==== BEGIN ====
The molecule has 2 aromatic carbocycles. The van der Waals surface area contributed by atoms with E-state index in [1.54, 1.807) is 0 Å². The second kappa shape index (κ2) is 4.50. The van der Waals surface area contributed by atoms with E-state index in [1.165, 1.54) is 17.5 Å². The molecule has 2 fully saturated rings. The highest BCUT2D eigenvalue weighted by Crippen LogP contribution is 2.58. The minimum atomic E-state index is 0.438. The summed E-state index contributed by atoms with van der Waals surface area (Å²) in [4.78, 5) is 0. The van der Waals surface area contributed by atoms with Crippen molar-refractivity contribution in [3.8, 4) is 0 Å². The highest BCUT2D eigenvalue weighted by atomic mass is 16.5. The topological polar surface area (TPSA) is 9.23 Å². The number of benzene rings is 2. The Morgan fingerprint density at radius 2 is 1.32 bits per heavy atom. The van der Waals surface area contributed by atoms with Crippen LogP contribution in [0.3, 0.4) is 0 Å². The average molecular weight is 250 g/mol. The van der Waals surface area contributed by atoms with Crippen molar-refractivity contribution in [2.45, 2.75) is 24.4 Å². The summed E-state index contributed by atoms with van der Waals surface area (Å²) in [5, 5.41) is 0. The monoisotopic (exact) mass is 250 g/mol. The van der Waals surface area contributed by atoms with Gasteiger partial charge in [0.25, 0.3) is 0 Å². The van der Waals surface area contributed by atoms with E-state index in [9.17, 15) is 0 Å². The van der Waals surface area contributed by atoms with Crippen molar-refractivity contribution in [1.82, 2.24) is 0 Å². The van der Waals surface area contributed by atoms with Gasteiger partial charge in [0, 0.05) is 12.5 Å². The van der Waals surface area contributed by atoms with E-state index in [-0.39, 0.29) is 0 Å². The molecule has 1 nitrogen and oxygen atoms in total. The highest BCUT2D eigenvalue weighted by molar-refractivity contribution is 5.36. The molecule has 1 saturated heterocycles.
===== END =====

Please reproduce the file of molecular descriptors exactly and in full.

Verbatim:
The molecule has 2 aromatic carbocycles. The van der Waals surface area contributed by atoms with E-state index in [1.54, 1.807) is 0 Å². The second kappa shape index (κ2) is 4.50. The van der Waals surface area contributed by atoms with E-state index in [1.165, 1.54) is 17.5 Å². The molecule has 2 fully saturated rings. The highest BCUT2D eigenvalue weighted by Crippen LogP contribution is 2.58. The minimum atomic E-state index is 0.438. The summed E-state index contributed by atoms with van der Waals surface area (Å²) in [4.78, 5) is 0. The van der Waals surface area contributed by atoms with Crippen molar-refractivity contribution in [3.8, 4) is 0 Å². The highest BCUT2D eigenvalue weighted by atomic mass is 16.5. The topological polar surface area (TPSA) is 9.23 Å². The number of benzene rings is 2. The Morgan fingerprint density at radius 2 is 1.32 bits per heavy atom. The van der Waals surface area contributed by atoms with Crippen LogP contribution in [0.3, 0.4) is 0 Å². The average molecular weight is 250 g/mol. The van der Waals surface area contributed by atoms with Crippen molar-refractivity contribution in [2.45, 2.75) is 24.4 Å². The summed E-state index contributed by atoms with van der Waals surface area (Å²) in [5, 5.41) is 0. The monoisotopic (exact) mass is 250 g/mol. The van der Waals surface area contributed by atoms with Gasteiger partial charge in [0.25, 0.3) is 0 Å². The van der Waals surface area contributed by atoms with E-state index in [9.17, 15) is 0 Å². The van der Waals surface area contributed by atoms with Crippen molar-refractivity contribution in [1.82, 2.24) is 0 Å². The van der Waals surface area contributed by atoms with Gasteiger partial charge in [0, 0.05) is 12.5 Å². The van der Waals surface area contributed by atoms with E-state index in [-0.39, 0.29) is 0 Å². The molecule has 1 nitrogen and oxygen atoms in total. The highest BCUT2D eigenvalue weighted by molar-refractivity contribution is 5.36. The molecule has 1 saturated heterocycles.